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Group Mach Inc. went public on Tuesday with a conditional offer of $14 a share for Transat. Air Canada has been in exclusive talks since May 16 to buy the company for $13 a share, or $520-million. Some investors have called that offer too low.

Ryan Remiorz/The Canadian Press

A Quebec real estate developer is seeking financial help from the Quebec government as it puts forth a rival bid – and vision – for Transat AT Inc., putting pressure on Air Canada to raise its friendly offer for the Montreal-based airline and travel company.

Group Mach Inc. went public on Tuesday with a conditional offer of $14 a share for Transat. Air Canada has been in exclusive talks since May 16 to buy the company for $13 a share, or $520-million. Some investors have called that offer too low.

The real estate firm said its hostile bid requires $120-million in funding from Investissement Québec, the province’s investment arm, a request that did not get a warm reception.

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Premier François Legault said the government has to be prudent because there is already a Quebec offer, that of Montreal-based Air Canada. He noted that it is a private transaction and Transat’s board and shareholders will decide the outcome. “We said at the beginning that we were concerned there would be an offer that came from outside Quebec and that we were ready to help a Quebec group to put in place an offer,” Mr. Legault said. “Now we have two Quebec groups. So I don’t think the government necessarily has to get involved. If there’s a good proposal and an attractive investment for Investissement Québec, they can look at that. But I don’t see the urgency here given we’re talking about two Quebec companies.”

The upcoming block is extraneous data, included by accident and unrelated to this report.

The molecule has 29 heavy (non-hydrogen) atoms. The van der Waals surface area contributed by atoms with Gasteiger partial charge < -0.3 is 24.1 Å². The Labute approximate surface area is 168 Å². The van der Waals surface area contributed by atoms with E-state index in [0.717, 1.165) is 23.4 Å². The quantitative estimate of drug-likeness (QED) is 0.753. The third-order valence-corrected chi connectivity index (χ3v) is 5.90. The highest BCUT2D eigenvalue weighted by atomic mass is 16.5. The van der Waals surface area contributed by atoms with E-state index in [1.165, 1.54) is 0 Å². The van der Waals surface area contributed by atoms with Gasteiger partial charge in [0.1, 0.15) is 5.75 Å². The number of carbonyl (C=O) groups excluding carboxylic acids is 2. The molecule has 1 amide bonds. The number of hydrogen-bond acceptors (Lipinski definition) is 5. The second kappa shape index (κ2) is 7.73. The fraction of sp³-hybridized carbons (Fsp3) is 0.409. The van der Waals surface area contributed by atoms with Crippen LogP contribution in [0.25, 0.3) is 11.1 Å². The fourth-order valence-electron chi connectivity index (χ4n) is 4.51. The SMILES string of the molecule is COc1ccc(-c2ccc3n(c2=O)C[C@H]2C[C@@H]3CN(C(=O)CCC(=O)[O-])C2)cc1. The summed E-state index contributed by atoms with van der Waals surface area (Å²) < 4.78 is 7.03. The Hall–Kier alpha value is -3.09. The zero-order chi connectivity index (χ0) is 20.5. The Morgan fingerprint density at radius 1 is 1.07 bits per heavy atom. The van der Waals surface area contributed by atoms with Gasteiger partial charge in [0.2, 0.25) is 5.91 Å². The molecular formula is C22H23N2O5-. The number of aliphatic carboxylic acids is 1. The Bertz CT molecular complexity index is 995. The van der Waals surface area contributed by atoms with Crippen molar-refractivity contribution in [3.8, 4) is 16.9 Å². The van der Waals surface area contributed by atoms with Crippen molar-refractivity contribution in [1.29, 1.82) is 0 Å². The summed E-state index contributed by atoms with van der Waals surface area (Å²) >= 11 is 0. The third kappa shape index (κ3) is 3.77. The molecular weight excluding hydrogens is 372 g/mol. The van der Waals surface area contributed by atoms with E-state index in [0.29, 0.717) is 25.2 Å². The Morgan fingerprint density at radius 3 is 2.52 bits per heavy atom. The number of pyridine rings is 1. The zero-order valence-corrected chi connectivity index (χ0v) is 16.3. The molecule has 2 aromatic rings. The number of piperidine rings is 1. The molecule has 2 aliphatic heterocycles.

Isabelle Fontaine, spokesperson for Investissement Québec, which provides financing for companies looking to expand in the province, said Mach’s bid and request will be “analyzed on merit.”

Vincent Chiara, chief executive officer of Mach, said talks with the Quebec government are “ongoing.” “They said they would provide that type of financing if they were satisfied with the business plan, which we will submit to them in the next couple of business days,” Mr. Chiara said. “They weren’t opposed to the idea.”

The company said it would preserve Transat’s Montreal head office, all 5,000 jobs, and its divisions: the airline, travel agency and a hotel being developed in Mexico. Mach’s offer includes a 25-per-cent investment from Spanish real estate developer TM Grupo Inmobiliario, a builder of holiday homes in the Mediterranean and operator of hotels in Mexico under the brand The Fives Hotels and Residences.

In a phone interview, Mr. Chiara said TM’s Mexican experience would ensure Transat’s business plan is executed while reducing the risk. “I am not sure about Air Canada’s interest in the vacation part of Transat. I think they’re more interested in Air Transat,” Mr. Chiara said.

Air Canada and Transat said in separate statements their talks will continue until late June. “During this exclusivity period it is contemplated that Air Canada will complete its due diligence review and the parties will finalize the negotiation of a definitive agreement regarding the acquisition of all of the shares of Transat,” Transat said.